A killer collection of Turkish garage-psychedelia from the 1960s and '70s. Turkey had a long love affair with psych rock, running from the mid-'60s through the end of '70s, when government repression brought an abrupt end to a long period of liberalization. This disc gathers several dozen tracks from the masters of the style, including artists such as Erkin Koray, Cem Karaca and Baris Manco -- little known in English-speaking climes, but huge local heros in their day. This Turkish material is especially appealling to fans of foreign rock who tire of poorly-enunciated English-language cover tunes, as most of the songs are sung in Turkish (a language that has no linguistic connection to English) and many are crazy rock adaptations of traditional themes. This is a rock collection that really shows some local character... and is highly recommended! (It may be hard to find this disc online or in stores, so maybe you can try writing the label directly at:

I was never that taken with this compilation, although many people consider it to be a bellweather album for Asian pop in the '90s. The problem that I have with it is that it doesn't seems particularly "Asian", and the electronica itself isn't that compelling. For me, at least. I know plenty of people who absolutely adore this album, and it is admittedly rather mellow and nice. If you're into electronica to begin with, this is certainly worth checking out.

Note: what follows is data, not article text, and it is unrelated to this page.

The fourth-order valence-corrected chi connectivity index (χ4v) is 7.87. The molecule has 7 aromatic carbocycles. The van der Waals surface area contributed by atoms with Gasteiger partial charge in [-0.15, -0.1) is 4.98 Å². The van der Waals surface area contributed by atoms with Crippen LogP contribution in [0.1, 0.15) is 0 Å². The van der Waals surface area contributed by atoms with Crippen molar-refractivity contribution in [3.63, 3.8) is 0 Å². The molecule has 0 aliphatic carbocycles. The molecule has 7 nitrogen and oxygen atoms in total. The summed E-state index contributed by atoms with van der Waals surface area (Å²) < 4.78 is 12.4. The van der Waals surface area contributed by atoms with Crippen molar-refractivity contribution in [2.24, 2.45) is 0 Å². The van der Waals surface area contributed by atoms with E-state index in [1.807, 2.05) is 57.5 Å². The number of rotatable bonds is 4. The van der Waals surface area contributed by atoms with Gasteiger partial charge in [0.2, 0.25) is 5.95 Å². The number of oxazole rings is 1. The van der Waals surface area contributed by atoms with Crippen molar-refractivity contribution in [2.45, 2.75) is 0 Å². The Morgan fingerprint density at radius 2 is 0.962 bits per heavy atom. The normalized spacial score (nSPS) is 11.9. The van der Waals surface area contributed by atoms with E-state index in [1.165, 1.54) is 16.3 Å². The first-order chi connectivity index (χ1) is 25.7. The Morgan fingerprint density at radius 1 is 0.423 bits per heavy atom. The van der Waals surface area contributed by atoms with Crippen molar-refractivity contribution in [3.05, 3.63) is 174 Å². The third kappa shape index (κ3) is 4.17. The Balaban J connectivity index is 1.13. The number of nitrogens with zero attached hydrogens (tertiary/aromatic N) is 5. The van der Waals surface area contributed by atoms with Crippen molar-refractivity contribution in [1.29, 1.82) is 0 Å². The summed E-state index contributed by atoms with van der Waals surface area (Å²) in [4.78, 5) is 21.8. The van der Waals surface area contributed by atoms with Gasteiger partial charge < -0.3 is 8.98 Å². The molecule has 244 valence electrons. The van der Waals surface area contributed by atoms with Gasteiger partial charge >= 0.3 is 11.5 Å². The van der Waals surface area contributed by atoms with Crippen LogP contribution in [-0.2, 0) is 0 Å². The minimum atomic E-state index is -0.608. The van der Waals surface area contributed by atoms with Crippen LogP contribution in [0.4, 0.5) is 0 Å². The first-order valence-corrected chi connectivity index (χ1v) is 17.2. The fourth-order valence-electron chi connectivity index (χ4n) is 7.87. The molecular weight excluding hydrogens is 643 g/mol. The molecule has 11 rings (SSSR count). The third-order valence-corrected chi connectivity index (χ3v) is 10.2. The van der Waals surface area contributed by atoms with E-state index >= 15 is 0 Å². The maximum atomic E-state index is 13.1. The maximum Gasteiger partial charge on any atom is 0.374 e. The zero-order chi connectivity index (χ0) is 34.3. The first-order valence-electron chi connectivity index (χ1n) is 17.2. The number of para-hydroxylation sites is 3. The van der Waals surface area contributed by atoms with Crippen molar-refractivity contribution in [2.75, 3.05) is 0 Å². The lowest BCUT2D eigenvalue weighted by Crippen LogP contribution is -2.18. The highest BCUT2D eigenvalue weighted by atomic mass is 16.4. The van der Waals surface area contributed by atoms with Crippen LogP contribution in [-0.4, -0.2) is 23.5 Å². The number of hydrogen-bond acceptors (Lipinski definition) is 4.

Various Artists "ASIAN TRAVELS" (Six Degrees, 2000)
A compelling set of Asian electronica, with a heavy emphasis towards the Indian subcontinent. This gathers several well-known crossover acts, such as Najma, Fila Brazilia and Banco de Gaia, as well as a slew of equally engaging, lesser-known artists. This chill-room collection has a solid groove throughout, and unlike the much-vaunted Talvin Singh ANOKHA disc of several years ago, the "Asian-ness" is much more prominent, and the techno aspect is much more interesting... or at least has more of a melody. Surprises abound, not the least of which is that -- in this limited context-- I even enjoyed the Michael Brooks/Nusrat Fateh Ali Khan track that's included... and I hated the original album when it came out. A really nice, really listenable disc.